Microsoft's robot editor confuses mixed-race Little Mix singers

Firm’s plan to replace editors with AI backfires after wrong image of musician is published

Microsoft’s decision to replace human journalists with robots has backfired, after the tech company’s artificial intelligence software illustrated a news story about racism with a photo of the wrong mixed-race member of the band Little Mix.

A week after the Guardian revealed plans to fire the human editors who run and replace them with Microsoft’s artificial intelligence code, an early rollout of the software resulted in a story about the singer Jade Thirlwall’s personal reflections on racism being illustrated with a picture of her fellow band member Leigh-Anne Pinnock.

Thirlwall, who attended a recent Black Lives Matter protest in London, criticised MSN on Friday, saying she was sick of “ignorant” media making such mistakes. She posted on Instagram: “@MSN If you’re going to copy and paste articles from other accurate media outlets, you might want to make sure you’re using an image of the correct mixed race member of the group.”

“This shit happens to @leighannepinnock and I ALL THE TIME that it’s become a running joke,” she said. “It offends me that you couldn’t differentiate the two women of colour out of four members of a group … DO BETTER!”

What Thirlwall could not have known, according to sources at the company, is that the image was selected by Microsoft’s artificial intelligence software, which is already responsible for editing parts of the news site, which attracts hundreds of millions of readers worldwide.

An Instagram Stories post by Jade Thirlwall criticising the MSN news service.
An Instagram Stories post by Jade Thirlwall criticising the MSN news service. Photograph: Jade Thirlwall

Microsoft does not carry out original reporting but employs human editors to select, edit and repurpose articles from news outlets, including the Guardian. Articles are then hosted on Microsoft’s website and the tech company shares advertising revenue with the original publishers. At the end of last month, Microsoft decided to fire hundreds of journalists in the middle of a pandemic and fully replace them with the artificial intelligence software.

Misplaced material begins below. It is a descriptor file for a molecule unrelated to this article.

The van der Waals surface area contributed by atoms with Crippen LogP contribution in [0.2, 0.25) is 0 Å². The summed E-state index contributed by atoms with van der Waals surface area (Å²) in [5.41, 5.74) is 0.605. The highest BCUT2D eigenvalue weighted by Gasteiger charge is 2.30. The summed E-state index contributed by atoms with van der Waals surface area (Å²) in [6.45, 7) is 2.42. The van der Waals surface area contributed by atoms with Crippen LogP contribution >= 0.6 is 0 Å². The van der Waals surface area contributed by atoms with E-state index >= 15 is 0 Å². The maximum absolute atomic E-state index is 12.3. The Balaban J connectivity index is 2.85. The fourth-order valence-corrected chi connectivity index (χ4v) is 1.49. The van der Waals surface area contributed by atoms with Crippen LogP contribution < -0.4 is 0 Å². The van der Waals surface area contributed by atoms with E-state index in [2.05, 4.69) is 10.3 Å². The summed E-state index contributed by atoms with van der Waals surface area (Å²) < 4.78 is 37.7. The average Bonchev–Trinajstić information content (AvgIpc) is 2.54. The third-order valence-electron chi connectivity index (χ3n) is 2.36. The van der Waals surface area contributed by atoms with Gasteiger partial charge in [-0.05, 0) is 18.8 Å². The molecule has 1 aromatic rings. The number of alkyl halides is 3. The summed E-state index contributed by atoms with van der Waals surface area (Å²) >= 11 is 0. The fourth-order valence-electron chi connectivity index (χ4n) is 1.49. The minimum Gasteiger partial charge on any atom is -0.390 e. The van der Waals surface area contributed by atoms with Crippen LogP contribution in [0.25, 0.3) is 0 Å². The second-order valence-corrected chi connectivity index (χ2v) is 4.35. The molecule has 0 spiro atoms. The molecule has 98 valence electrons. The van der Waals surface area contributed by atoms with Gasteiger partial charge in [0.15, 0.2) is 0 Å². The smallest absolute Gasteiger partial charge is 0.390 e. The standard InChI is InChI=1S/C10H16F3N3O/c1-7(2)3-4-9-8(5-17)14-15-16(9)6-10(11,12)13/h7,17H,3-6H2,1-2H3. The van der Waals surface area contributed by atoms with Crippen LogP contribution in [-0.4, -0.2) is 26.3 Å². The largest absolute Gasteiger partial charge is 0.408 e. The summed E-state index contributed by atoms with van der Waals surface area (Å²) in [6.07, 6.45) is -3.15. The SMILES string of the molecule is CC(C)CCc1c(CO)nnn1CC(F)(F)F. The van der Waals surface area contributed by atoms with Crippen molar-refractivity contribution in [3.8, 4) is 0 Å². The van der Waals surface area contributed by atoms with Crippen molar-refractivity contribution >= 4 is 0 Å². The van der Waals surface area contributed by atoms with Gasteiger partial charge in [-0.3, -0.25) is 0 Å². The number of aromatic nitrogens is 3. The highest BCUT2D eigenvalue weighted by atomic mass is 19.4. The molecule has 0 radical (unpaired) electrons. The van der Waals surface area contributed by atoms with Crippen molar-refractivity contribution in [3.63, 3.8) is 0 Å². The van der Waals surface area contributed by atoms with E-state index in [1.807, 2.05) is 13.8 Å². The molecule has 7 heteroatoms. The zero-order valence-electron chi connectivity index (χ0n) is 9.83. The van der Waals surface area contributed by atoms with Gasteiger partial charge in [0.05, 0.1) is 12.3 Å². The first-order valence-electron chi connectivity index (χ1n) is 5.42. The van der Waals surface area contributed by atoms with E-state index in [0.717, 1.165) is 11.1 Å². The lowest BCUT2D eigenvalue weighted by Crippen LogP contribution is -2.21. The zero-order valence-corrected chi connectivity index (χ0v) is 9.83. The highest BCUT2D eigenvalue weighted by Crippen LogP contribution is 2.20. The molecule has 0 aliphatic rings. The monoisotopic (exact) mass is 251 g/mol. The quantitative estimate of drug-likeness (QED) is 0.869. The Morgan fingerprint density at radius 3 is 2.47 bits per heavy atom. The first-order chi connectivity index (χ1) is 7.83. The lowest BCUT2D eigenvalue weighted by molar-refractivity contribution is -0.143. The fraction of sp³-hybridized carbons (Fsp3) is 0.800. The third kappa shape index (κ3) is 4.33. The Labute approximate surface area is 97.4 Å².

Asked why Microsoft was deploying software that cannot tell mixed-race individuals apart, whether apparent racist bias could seep into deployments of the company’s artificial intelligence software by leading corporations, and whether the company would reconsider plans to replace the human editors with robots, a spokesman for the tech company said: “As soon as we became aware of this issue, we immediately took action to resolve it and have replaced the incorrect image.”

In advance of the publication of this article, staff at MSN were told to expect a negative article in the Guardian about alleged racist bias in the artificial intelligence software that will soon take their jobs.

Because they are unable to stop the new robot editor selecting stories from external news sites such as the Guardian, the remaining human staff have been told to stay alert and delete a version of this article if the robot decides it is of interest and automatically publishes it on They have also been warned that even if they delete it, the robot editor may overrule them and attempt to publish it again.

Staff have already had to delete coverage criticising MSN for running the story about Little Mix with the wrong image after the AI software decided stories about the incident would interest MSN readers.

One staff member said Microsoft was deeply concerned about reputational damage to its AI product: “With all the anti-racism protests at the moment, now is not the time to be making mistakes.”


Jim Waterson Media editor

The GuardianTramp

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